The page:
Is George Coyne Living or Dead?
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|Desc||Fr. George Coyne SJ, the former director of the Vatican Observatory and current president of the Vatican Observatory Foundation.|
|Usage||Creative Commons Attribution-Share Alike 3.0|
George Coyne is ...
|Born||19 January 1933 in Baltimore|
|Died||11 February 2020 in Syracuse|
|Age||87 years, 1 months|
|Sex or gender||male|
|Country of citizenship||United States of America|
|Manner of death||natural causes|
|Occupation||astronomer, Catholic priest, theologian and university teacher|
|Awards||George Van Biesbroeck Prize, Mendel Medal, Marcel Grossmann Award and Doctor honoris causa of the University of Padua|
|Member of||Pontifical Academy of Sciences and International Society for Science and Religion|
|Educated at||Georgetown University, Fordham University and Woodstock College|
|Academic degree||Doctor of Philosophy|
|Field of work||astrophysics|
About George Coyne
George Coyne: The Astronomer Who Looked Beyond the Stars
George Coyne was born on January 19, 1933, in Baltimore, Maryland. He grew up in a devout Catholic family and attended Loyola College, where he earned a degree in mathematics and physics. After completing his studies, Coyne joined the Society of Jesus, also known as the Jesuits, and was ordained as a priest in 1965.
Coyne's passion for astronomy began during his time at the Vatican Observatory, where he worked as a researcher and eventually became the director. He spent over 40 years studying the stars and the universe, publishing numerous papers and books on the subject.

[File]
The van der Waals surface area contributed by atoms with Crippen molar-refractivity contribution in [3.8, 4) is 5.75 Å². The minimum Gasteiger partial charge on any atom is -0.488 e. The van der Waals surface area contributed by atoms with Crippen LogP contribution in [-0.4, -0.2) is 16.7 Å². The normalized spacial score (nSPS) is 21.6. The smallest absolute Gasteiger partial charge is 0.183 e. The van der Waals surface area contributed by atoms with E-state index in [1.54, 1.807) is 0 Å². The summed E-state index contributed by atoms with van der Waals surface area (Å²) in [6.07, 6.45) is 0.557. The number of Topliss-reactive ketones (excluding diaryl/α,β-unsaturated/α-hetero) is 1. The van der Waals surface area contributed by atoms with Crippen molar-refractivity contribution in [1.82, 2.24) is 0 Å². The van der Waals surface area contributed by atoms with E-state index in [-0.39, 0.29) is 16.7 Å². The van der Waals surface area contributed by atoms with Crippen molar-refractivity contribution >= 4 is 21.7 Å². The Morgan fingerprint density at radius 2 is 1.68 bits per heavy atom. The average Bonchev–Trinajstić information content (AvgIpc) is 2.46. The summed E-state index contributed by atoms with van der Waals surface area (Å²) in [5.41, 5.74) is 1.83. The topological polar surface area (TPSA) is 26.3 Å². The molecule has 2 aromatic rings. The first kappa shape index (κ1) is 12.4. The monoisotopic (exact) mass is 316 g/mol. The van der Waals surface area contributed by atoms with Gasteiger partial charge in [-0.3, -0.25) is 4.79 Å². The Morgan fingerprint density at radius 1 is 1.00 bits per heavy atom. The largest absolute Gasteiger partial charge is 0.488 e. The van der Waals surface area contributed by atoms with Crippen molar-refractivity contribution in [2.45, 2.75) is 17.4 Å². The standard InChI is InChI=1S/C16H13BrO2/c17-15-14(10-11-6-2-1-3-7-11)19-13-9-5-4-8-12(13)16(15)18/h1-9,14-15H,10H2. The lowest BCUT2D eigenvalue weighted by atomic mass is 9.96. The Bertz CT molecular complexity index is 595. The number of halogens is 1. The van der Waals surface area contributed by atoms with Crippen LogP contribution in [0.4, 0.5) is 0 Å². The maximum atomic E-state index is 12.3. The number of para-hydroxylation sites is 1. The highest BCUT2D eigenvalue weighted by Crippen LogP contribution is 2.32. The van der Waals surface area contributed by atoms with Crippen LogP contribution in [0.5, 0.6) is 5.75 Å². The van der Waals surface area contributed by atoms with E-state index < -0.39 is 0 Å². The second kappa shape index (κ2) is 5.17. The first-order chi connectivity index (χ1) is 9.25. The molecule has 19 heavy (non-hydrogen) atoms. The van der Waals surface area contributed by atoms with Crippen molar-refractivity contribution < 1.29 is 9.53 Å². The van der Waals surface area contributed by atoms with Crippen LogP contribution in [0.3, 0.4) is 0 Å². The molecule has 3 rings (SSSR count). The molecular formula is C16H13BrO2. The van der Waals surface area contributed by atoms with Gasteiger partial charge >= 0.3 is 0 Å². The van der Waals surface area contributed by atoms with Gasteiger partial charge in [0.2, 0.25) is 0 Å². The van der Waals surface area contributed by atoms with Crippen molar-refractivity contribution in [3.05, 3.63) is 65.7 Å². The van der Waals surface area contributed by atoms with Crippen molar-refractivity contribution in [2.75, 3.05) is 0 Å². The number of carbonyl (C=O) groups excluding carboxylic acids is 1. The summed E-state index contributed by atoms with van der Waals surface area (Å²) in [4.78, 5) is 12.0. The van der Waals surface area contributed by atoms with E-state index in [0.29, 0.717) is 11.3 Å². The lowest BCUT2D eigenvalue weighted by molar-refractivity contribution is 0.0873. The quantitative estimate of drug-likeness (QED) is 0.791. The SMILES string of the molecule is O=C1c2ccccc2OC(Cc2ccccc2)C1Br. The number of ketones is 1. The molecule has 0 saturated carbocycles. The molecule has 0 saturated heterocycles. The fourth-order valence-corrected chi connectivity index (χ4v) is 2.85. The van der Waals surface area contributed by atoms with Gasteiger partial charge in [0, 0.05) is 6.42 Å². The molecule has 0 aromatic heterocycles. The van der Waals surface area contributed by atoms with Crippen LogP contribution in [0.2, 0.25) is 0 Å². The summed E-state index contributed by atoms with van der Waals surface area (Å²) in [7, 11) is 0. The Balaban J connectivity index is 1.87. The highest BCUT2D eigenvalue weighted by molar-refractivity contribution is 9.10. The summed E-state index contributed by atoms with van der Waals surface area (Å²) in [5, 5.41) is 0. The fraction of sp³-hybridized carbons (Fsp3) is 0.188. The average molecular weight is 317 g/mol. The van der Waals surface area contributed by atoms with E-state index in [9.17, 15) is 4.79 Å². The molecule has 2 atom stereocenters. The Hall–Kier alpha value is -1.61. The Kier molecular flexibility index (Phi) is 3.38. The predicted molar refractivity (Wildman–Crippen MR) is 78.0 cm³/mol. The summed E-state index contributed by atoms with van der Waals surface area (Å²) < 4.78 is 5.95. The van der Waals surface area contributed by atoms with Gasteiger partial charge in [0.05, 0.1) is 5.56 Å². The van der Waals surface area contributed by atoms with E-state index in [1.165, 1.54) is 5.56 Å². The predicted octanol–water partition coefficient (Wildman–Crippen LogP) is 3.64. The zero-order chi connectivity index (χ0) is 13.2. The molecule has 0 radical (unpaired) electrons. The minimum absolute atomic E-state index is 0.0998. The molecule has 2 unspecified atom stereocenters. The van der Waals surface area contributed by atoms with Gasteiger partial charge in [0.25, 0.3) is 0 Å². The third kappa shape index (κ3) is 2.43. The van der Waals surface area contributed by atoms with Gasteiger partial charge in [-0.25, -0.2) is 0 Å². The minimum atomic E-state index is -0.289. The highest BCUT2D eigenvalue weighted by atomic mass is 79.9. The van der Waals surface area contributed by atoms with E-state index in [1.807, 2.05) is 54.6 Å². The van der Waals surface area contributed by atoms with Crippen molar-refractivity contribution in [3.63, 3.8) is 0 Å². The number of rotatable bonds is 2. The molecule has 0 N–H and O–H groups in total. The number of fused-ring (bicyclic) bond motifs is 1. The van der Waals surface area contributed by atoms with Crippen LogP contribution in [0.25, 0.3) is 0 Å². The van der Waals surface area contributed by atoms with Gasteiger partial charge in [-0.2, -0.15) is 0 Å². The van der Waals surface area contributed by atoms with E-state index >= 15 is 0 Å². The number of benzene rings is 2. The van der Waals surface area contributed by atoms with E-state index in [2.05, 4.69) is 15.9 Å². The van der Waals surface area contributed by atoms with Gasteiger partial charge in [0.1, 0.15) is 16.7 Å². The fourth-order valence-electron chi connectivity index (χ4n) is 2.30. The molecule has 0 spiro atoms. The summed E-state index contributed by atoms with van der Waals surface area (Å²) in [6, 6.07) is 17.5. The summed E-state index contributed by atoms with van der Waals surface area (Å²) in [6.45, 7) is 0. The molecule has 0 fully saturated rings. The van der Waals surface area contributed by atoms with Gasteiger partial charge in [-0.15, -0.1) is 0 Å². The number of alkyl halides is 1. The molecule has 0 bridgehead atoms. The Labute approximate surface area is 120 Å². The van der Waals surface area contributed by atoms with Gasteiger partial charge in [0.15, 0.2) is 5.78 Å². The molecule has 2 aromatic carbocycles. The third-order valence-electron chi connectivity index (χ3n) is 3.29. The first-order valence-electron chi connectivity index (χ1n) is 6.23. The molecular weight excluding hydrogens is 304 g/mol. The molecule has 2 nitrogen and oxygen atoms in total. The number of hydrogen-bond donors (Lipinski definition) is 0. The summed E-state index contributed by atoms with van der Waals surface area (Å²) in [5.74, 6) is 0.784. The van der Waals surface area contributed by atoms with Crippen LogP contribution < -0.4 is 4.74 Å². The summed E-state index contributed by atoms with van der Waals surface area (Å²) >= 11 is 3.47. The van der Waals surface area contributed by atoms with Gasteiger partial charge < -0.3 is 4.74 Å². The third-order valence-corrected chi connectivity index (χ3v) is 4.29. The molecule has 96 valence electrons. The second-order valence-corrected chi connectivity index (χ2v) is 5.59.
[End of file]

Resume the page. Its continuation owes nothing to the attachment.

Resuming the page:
One of Coyne's most significant contributions to the field of astronomy was his work on the Hubble Space Telescope. He was a member of the team that helped design and build the telescope, and he also played a key role in its repair and maintenance.
Coyne was known for his outspoken views on the relationship between science and religion. He believed that the two were not mutually exclusive and that science could help us better understand our place in the universe. He also criticized those who used religion to deny scientific facts, such as the theory of evolution.
In addition to his work in astronomy, Coyne was also a respected theologian and philosopher. He wrote extensively on the intersection of science and religion, arguing that both were necessary for a complete understanding of the world.
Coyne passed away on February 11, 2020, at the age of 87. His legacy lives on through his contributions to astronomy and his advocacy for the integration of science and religion.
- "George Coyne, Vatican Astronomer and Galileo Defender, Dies at 87." The New York Times, 2020.
- "George Coyne, S.J." Vatican Observatory Foundation.
- "George Coyne, SJ: Theologian, Scientist, and Advocate for the Integration of Science and Religion." The National Catholic Bioethics Center.
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